“He couldn’t understand how I could spend five hours cleaning the bathroom”, exclaims Pearl in director Philip North’s Patio/Porch. In this world of doilies, matching napkins, and white picket fences, we find four Texan women trapped by tradition. The double bill of Jack Heifner plays is set in a patio in 1984 and porch in 1956, but both stories reveal that underneath the women’s animated chatter is an empty housebound life.
In Patio two sisters share a drink and chat. Pearl follows Better Homes and Gardens magazine to a tee, but is left with a hollow existence. The warnings of consumer culture begin comically and slowly turn serious: “all I’m left with at the end of a bad marriage is all this furniture and this house”. In Porch a mother and daughter sit outside watching the world go by and chat. Dot is religious, but also finds something missing. Her hopes for her daughter don’t seem to resonate as her daughter threatens to leave: “I could walk across the street and marry old man Ferguson, that’s what you did”. There are exceptional performances by Jade Allen and Laura Rugg, and the musical interludes by the folk group Long Stride Lizzy are a nice touch. But Heifner’s women are shadows of Tennessee Williams’ women; they seem like the less ballsy cousins of Maggie Pollitt.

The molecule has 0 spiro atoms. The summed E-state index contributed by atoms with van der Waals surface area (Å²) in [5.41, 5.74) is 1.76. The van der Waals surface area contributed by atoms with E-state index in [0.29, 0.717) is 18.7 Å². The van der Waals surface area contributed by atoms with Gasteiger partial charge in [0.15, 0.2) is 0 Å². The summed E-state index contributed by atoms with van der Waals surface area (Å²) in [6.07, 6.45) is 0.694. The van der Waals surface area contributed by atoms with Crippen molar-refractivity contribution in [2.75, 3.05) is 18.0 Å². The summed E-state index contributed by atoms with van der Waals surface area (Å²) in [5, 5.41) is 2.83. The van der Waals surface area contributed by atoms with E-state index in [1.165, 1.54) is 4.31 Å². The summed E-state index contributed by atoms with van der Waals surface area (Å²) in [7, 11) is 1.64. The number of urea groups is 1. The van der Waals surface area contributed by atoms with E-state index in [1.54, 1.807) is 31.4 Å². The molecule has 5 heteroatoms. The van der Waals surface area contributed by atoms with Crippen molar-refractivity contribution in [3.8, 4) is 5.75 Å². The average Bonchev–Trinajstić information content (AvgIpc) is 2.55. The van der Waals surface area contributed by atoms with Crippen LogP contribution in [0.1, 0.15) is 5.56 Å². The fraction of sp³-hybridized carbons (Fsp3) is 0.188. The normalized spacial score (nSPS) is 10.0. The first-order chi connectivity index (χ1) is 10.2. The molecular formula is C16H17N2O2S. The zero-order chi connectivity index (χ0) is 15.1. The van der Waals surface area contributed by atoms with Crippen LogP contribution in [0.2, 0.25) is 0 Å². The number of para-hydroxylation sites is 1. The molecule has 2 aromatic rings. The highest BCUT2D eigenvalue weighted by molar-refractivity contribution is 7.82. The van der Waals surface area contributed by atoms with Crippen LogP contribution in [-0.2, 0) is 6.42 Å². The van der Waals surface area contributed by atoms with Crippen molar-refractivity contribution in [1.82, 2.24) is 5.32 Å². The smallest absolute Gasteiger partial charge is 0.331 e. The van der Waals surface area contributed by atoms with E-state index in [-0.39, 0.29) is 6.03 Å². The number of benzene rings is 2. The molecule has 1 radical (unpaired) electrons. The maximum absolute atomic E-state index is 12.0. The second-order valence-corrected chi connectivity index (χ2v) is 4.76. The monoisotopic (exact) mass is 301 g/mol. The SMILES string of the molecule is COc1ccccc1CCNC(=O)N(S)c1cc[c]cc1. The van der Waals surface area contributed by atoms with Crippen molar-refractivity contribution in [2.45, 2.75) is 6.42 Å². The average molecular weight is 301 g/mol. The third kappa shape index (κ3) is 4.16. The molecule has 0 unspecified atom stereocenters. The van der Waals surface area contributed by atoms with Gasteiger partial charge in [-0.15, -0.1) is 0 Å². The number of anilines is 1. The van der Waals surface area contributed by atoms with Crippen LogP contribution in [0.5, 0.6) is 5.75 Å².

The Raven Theatre Company pride themselves on creating theatre from a feminine perspective. Here they show the problems caused by society reducing women to simply wives, mothers, and sisters, which does not seem far off from recent headlines. Even in the run up to a General Election male leaders are pitted against each other on their intellect, although their female partners are on their style. It does make one wonder how much attitudes have changed. A charming play mixed with tragedy and warmth.
Runs till 9 May.
To see or not to see: * * *